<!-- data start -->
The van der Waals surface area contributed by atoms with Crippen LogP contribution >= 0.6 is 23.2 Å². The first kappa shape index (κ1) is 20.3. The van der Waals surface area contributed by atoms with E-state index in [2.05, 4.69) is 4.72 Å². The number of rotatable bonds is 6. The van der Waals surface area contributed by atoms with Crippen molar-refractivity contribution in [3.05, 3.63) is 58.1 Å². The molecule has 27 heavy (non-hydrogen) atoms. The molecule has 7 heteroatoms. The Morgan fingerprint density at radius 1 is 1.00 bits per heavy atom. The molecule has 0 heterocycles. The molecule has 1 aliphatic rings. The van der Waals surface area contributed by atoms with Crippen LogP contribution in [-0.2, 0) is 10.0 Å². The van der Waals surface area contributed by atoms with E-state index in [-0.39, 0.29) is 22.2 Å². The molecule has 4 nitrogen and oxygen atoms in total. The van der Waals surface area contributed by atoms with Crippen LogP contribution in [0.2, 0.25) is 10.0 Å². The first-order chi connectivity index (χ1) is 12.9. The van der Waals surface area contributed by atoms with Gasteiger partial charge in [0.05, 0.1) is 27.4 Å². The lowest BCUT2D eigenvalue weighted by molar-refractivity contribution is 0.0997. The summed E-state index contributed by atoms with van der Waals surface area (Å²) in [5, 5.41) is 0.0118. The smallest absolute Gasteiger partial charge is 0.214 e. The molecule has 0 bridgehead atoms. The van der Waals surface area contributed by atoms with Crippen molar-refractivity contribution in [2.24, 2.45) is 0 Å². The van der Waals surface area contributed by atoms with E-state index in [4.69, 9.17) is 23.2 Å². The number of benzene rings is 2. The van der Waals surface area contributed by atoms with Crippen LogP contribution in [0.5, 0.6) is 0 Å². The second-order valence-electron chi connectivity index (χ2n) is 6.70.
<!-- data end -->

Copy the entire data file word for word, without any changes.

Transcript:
The van der Waals surface area contributed by atoms with Crippen LogP contribution >= 0.6 is 23.2 Å². The first kappa shape index (κ1) is 20.3. The van der Waals surface area contributed by atoms with E-state index in [2.05, 4.69) is 4.72 Å². The number of rotatable bonds is 6. The van der Waals surface area contributed by atoms with Crippen molar-refractivity contribution in [3.05, 3.63) is 58.1 Å². The molecule has 27 heavy (non-hydrogen) atoms. The molecule has 7 heteroatoms. The Morgan fingerprint density at radius 1 is 1.00 bits per heavy atom. The molecule has 0 heterocycles. The molecule has 1 aliphatic rings. The van der Waals surface area contributed by atoms with Crippen LogP contribution in [-0.2, 0) is 10.0 Å². The van der Waals surface area contributed by atoms with E-state index in [-0.39, 0.29) is 22.2 Å². The molecule has 4 nitrogen and oxygen atoms in total. The van der Waals surface area contributed by atoms with Crippen LogP contribution in [0.2, 0.25) is 10.0 Å². The first-order chi connectivity index (χ1) is 12.9. The van der Waals surface area contributed by atoms with Gasteiger partial charge in [0.05, 0.1) is 27.4 Å². The lowest BCUT2D eigenvalue weighted by molar-refractivity contribution is 0.0997. The summed E-state index contributed by atoms with van der Waals surface area (Å²) in [5, 5.41) is 0.0118. The smallest absolute Gasteiger partial charge is 0.214 e. The molecule has 0 bridgehead atoms. The van der Waals surface area contributed by atoms with Crippen molar-refractivity contribution in [2.24, 2.45) is 0 Å². The van der Waals surface area contributed by atoms with E-state index in [4.69, 9.17) is 23.2 Å². The number of benzene rings is 2. The van der Waals surface area contributed by atoms with Crippen LogP contribution in [0.5, 0.6) is 0 Å². The second-order valence-electron chi connectivity index (χ2n) is 6.70.